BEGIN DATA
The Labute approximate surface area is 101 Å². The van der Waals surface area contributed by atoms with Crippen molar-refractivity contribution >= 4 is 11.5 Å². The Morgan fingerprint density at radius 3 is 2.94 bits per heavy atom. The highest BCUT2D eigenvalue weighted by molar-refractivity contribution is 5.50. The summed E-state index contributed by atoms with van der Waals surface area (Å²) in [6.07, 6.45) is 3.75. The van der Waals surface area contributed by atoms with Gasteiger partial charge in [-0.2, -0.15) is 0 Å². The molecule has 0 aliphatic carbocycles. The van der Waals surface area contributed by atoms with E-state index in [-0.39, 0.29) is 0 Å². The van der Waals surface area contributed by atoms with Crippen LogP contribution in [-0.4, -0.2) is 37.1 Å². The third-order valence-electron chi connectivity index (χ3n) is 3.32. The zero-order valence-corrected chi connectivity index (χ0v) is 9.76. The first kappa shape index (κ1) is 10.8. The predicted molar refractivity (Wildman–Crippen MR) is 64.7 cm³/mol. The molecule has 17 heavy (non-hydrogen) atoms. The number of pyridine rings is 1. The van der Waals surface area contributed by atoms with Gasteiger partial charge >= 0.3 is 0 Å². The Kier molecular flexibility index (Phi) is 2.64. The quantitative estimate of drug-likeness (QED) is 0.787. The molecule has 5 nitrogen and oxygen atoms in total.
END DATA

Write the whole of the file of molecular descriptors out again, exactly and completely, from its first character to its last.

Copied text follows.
The Labute approximate surface area is 101 Å². The van der Waals surface area contributed by atoms with Crippen molar-refractivity contribution >= 4 is 11.5 Å². The Morgan fingerprint density at radius 3 is 2.94 bits per heavy atom. The highest BCUT2D eigenvalue weighted by molar-refractivity contribution is 5.50. The summed E-state index contributed by atoms with van der Waals surface area (Å²) in [6.07, 6.45) is 3.75. The van der Waals surface area contributed by atoms with Gasteiger partial charge in [-0.2, -0.15) is 0 Å². The molecule has 0 aliphatic carbocycles. The van der Waals surface area contributed by atoms with E-state index in [-0.39, 0.29) is 0 Å². The van der Waals surface area contributed by atoms with Crippen LogP contribution in [-0.4, -0.2) is 37.1 Å². The third-order valence-electron chi connectivity index (χ3n) is 3.32. The zero-order valence-corrected chi connectivity index (χ0v) is 9.76. The first kappa shape index (κ1) is 10.8. The predicted molar refractivity (Wildman–Crippen MR) is 64.7 cm³/mol. The molecule has 17 heavy (non-hydrogen) atoms. The number of pyridine rings is 1. The van der Waals surface area contributed by atoms with Gasteiger partial charge >= 0.3 is 0 Å². The Kier molecular flexibility index (Phi) is 2.64. The quantitative estimate of drug-likeness (QED) is 0.787. The molecule has 5 nitrogen and oxygen atoms in total.